Research Areas > Marine Debris > Plastic in the North Pacific Gyre
Project: Plastic in the North Pacific Gyre
Background and Objective
Marine debris is more than an aesthetic problem; it poses a danger to marine organisms through ingestion and entanglement. The number of marine mammals that die each year from these causes approaches 100,000 in the North Pacific Ocean alone. A recent study has determined that plastic resin pellets accumulate toxic chemicals, such as PCBs, DDE, and nonylphenols, and may serve as a transport medium and source of toxins to marine organisms that ingest them. Worldwide, 82 of 144 bird species examined contained small debris in their stomachs, and the incidence of ingestion exceeded 80% of individuals for many species. Many studies have focused on the ingestion of small debris by birds because their stomach contents can be regurgitated without causing harm to the animal. However, the effects of ingestible debris on fish are less well-studied. Virtually no studies have been conducted on filter-feeding organisms, whose feeding mechanisms do not permit them to distinguish between debris and plankton.
Concerns about the effects of neustonic debris in the marine environment are greatest in oceanographic convergences and eddies, where debris fragments naturally accumulate. The North Pacific central gyre, an area of high atmospheric pressure with a clockwise ocean current, is one such area of convergence that forces debris into a central area where winds and currents diminish. This study compared the abundance and mass of neustonic debris with the amount of zooplankton in this area.
Map of study area in the Pacific Ocean. Sampling locations are shown within the blue box.
This project was completed in 2001.
Eleven neuston samples were collected between August 23 and 26, 1999, from an area near the central pressure cell of the North Pacific subtropical high. Sampling sites were located along two transects: a westerly transect from 35o45.8’N, 138o30.7’W to 36o4.9’N, 142o4.6’W; and a southerly transect from 36o4.9’N, 142o4.6’W to 34o40.0’N. Locations along transects and the trawl durations were selected randomly. Samples were collected using a manta trawl net. The net was towed at the surface outside of the effects of port wake (from the stern of the vessel) at a nominal speed of about 1 m/s. Each trawl was conducted for a random distance, ranging from 5-19 km. Estimates of plastic and plankton per square kilometer were obtained by using the width of the trawl net opening times the length of the trawl.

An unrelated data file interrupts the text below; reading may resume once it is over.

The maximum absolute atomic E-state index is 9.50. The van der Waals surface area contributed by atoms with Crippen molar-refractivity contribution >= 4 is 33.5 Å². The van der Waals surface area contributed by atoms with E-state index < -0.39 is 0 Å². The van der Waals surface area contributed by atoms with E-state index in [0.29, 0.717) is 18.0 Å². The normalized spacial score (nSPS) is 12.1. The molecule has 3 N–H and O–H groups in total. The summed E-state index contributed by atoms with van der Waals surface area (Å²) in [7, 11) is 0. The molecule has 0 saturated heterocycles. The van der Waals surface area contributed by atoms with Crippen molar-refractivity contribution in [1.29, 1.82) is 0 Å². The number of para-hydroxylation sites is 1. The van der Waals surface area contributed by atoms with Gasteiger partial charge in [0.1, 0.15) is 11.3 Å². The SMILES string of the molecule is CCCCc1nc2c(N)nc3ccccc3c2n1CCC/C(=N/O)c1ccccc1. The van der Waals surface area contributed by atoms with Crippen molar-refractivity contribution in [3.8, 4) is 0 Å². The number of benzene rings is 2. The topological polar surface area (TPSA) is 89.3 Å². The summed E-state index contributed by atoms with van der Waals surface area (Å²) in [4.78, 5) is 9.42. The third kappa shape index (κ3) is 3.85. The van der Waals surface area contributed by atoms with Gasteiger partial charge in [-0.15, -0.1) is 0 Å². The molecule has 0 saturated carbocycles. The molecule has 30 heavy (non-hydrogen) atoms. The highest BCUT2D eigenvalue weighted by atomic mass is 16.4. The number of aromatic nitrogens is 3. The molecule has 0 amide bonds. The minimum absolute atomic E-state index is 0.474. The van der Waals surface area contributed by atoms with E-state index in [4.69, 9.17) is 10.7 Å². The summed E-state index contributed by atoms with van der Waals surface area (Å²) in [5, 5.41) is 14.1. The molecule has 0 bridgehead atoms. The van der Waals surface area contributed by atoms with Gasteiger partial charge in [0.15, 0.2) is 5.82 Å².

Samples were fixed in 5% formalin, and then soaked in fresh water and transferred to 50% isopropyl alcohol. To separate the plastic particles from living tissue, the samples were drained and put in seawater, which floated most of the plastic to the surface, leaving the living tissue at the bottom. Top and bottom portions were inspected under a dissecting microscope. Intermixed plastic was removed from the tissue fraction and plastic and tissue placed in separate containers. Plankton were enumerated and identified to class. Plastic was sorted by rinsing through Tyler sieves. Individual pieces of plastic were categorized and counted by type (fragment, styrofoam fragment, pellet, polypropylene/monofilament line fragment, thin plastic films, tar). Plastic and plankton were also oven dried at 65o C for 24 hours and weighed.
The mean abundance and weight of plastic pieces calculated for this study were the largest observed to date in the North Pacific Ocean. Several possible explanations for this high abundance were suggested. The first was the location of the study area. Most previous studies in the North Pacific Ocean were conducted outside the central subtropical high pressure cell; however, some of the transects for these studies did pass through the gyre. Thus, it is unlikely that location alone was the reason for the higher densities observed. An alternate hypothesis, which has previously been suggested based upon a review of historical studies, was that the amount of plastic material in the ocean has increased over time. Plastic degrades slowly in the ocean, and while some of the larger pieces may accumulate enough fouling organisms to sink them, the smaller pieces usually remain afloat. Therefore, new plastics added to the ocean may not exit the system once introduced, unless they are washed ashore. The dominant clockwise gyral currents also serve as a retention mechanism that inhibits plastics from moving toward mainland coasts. A recent surface current simulation study showed that most of the particles within the sampling area could be retained there for at least 12 years. Several factors prevented extrapolation of the findings of high plastic-to-plankton ratios in the North Pacific central gyre to other areas of the ocean.
The large ratio of plastic to plankton found in this study has the potential to affect many types of biota. Most susceptible are birds and filter feeders that focus their feeding activities on the photic portion of the water column. Many birds have been examined and found to contain small debris in their stomachs. While no record was kept of the presence or absence of fouling organisms on plastic particles during sorting, a subsequent random sampling of each size class found 91.5% of the particles to be free of fouling organisms. Thus, ingestion was likely a result of their mistaking plastic for food, rather than consuming plastic for its attached food.
This project was conducted in collaboration with researchers from Algalita Marine Research Institute.
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